Microsoft’s abandoned “Sputnik” wireless webcam

A promotional video shown to Microsoft sales staff has revealed a Microsoft wireless webcam codename “Sputnik” – a nod to the Sputnik 1, the first artificial satellite in space. Unlike its spacefaring counterpart however, it appears this product never quite made it off the ground.

Elements of the video including Windows XP, Windows Live Messenger 8 and a chunky CRT TV sets this product back to somewhere around 2004.

Although wireless webcams are not a new concept even at that time, but all of which are designed for security and surveillance purposes. Even till now, none have been designed and marketed specifically for the consumer space. Obvious technological limitations such as battery life, wireless quality and range might have attributed to the product’s demise.

Come to think of it, a wireless webcam still makes a lot of sense and smartphones today could easily duplicate its functionality with a combination of software on the PC and the phone. Windows Phone 7 Series app anyone?

15 insightful thoughts

  1. That guy must be gutted he missed such a banging party, almost makes the Windows 7 Launch Party video seem cool.
    Nice music used though, anyone know who it is?

  2. Well…actually there are already applications for Windows Mobile 5 and 6 that do the trick,
    namely WebCamera Plus from Ateksoft that turns your winmo phone camera into a webcam that you can use with Skype, etc. , see

  3. Wow that’s such a brilliant idea. Too bad they cancelled that. Hope Logitech will come out with one in the future.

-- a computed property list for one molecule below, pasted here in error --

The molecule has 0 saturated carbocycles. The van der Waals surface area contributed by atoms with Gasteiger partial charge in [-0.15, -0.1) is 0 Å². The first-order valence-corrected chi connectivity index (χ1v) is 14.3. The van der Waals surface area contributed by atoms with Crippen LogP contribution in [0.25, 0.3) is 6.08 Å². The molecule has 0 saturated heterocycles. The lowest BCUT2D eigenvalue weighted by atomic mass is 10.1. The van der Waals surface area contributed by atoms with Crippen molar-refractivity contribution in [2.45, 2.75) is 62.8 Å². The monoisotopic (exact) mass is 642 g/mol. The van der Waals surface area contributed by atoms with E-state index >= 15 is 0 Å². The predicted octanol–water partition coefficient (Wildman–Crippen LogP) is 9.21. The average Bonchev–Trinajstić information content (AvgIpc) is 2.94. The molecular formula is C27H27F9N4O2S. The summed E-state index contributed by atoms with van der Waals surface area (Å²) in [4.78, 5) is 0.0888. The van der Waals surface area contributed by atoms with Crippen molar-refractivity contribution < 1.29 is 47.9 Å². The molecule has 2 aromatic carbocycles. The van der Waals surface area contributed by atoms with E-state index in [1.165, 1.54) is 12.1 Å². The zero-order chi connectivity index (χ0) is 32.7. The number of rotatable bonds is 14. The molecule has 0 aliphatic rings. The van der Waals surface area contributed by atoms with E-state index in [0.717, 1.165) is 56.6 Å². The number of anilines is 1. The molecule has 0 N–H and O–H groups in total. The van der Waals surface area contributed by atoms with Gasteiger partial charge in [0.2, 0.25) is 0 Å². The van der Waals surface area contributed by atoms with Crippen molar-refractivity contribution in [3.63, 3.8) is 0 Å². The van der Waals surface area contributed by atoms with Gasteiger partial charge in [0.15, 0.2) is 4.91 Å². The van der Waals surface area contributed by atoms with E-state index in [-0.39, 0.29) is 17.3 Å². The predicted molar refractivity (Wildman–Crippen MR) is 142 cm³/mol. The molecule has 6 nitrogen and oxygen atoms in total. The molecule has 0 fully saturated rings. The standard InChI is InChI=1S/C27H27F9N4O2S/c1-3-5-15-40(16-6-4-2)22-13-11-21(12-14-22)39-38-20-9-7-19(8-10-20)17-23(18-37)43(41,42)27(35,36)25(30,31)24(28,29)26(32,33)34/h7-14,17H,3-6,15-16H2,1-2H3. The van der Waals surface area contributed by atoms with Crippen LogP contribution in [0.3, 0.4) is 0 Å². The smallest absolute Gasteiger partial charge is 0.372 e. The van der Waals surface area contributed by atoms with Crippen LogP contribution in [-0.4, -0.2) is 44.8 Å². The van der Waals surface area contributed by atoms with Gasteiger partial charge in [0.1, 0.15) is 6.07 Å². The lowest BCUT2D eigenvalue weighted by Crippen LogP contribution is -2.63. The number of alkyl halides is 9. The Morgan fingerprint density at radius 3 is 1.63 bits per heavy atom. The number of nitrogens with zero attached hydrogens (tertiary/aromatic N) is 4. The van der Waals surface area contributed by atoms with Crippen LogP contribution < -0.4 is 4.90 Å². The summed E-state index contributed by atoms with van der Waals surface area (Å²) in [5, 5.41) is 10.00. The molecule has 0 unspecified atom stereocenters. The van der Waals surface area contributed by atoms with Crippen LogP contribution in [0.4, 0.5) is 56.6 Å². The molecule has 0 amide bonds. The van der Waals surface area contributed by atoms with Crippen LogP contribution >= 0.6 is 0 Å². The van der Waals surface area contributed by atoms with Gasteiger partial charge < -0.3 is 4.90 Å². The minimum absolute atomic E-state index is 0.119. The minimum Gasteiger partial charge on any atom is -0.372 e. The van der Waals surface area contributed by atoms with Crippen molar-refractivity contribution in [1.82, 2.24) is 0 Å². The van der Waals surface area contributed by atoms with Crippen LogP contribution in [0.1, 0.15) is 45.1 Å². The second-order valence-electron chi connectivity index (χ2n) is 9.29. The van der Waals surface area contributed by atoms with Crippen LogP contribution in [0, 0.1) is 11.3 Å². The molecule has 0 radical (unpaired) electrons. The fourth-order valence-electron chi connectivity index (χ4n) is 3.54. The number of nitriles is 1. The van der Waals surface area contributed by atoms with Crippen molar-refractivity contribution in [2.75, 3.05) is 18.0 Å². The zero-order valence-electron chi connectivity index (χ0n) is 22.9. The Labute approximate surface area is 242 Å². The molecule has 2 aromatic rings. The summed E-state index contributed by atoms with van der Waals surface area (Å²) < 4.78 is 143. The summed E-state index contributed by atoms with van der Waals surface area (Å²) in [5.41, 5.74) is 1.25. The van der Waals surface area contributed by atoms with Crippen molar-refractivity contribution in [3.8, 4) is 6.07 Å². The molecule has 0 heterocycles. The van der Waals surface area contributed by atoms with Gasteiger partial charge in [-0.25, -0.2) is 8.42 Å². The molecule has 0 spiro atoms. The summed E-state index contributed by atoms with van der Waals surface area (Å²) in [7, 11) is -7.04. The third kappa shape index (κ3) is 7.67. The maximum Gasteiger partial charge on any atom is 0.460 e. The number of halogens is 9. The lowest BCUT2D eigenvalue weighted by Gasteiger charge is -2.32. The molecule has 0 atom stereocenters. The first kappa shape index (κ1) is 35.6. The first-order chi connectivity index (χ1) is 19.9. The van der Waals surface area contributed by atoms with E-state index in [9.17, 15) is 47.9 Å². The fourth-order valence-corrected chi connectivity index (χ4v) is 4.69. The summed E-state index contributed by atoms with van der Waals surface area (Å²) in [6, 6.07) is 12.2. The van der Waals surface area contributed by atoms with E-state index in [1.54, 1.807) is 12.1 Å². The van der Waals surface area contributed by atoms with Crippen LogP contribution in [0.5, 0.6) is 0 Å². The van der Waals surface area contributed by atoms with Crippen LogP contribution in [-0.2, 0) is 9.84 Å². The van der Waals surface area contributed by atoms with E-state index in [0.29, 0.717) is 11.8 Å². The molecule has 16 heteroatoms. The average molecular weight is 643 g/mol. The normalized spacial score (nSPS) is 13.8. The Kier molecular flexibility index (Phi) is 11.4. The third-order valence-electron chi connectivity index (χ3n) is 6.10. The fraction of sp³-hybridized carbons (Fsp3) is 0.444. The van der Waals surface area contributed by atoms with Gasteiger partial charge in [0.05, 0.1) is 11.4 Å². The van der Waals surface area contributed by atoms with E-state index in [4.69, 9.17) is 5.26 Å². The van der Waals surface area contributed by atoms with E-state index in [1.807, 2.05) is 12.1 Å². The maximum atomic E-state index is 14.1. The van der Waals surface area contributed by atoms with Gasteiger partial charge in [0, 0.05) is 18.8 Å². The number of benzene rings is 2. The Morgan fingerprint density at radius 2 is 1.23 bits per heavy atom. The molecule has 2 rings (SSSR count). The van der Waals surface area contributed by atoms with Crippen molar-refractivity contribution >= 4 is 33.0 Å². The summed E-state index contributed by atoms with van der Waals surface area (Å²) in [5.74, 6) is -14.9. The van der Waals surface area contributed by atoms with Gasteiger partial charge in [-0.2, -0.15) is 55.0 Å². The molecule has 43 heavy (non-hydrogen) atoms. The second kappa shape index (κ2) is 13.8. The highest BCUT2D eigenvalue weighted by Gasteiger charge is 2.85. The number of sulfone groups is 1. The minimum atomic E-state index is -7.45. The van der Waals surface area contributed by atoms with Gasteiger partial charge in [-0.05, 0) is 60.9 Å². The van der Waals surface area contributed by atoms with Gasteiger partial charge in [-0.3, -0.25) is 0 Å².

4. i could see that the price was a factor aswell. but now i could be unshelfed with cheaper/better components

  5. What is the difference between this and say, running a video chat application on your portable device via your wifi network? Is it the transition from desktop mode to portable mode that you find interesting?

  6. I remember a wireless webcam did existed around 2006. don’t remember the brand but i remember its range being only 10-15 meters and it costing a $100 bucks. Reason why they didn’t did well.

    But since WM 5.0 there have been software to turn a WM device into a webcam.

  7. It’s so odd to see open beer in a promotional video (even if it’s meant to be an internal one) for a consumer device.

  8. There was a Logitech wireless webcam a few years ago…

    With regards to a mobile application, I remember being very happy with Mobiola WebCam for my Nokia N95 a few years ago. It used the 5 MP camera on the phone and broadcast it to my PC over Bluetooth. The major problem with this of course, was range.

    A modern application would use WiFi, I suppose. The simplicity of Bluetooth has its advantages though.

  9. As others have mentioned, I think there are now smartphone apps which do roughly what the video shows. Qik and Kyte TV can livestream video from a smartphone, and are integrated with your social networks (the current equivalent to chatting via MSN).

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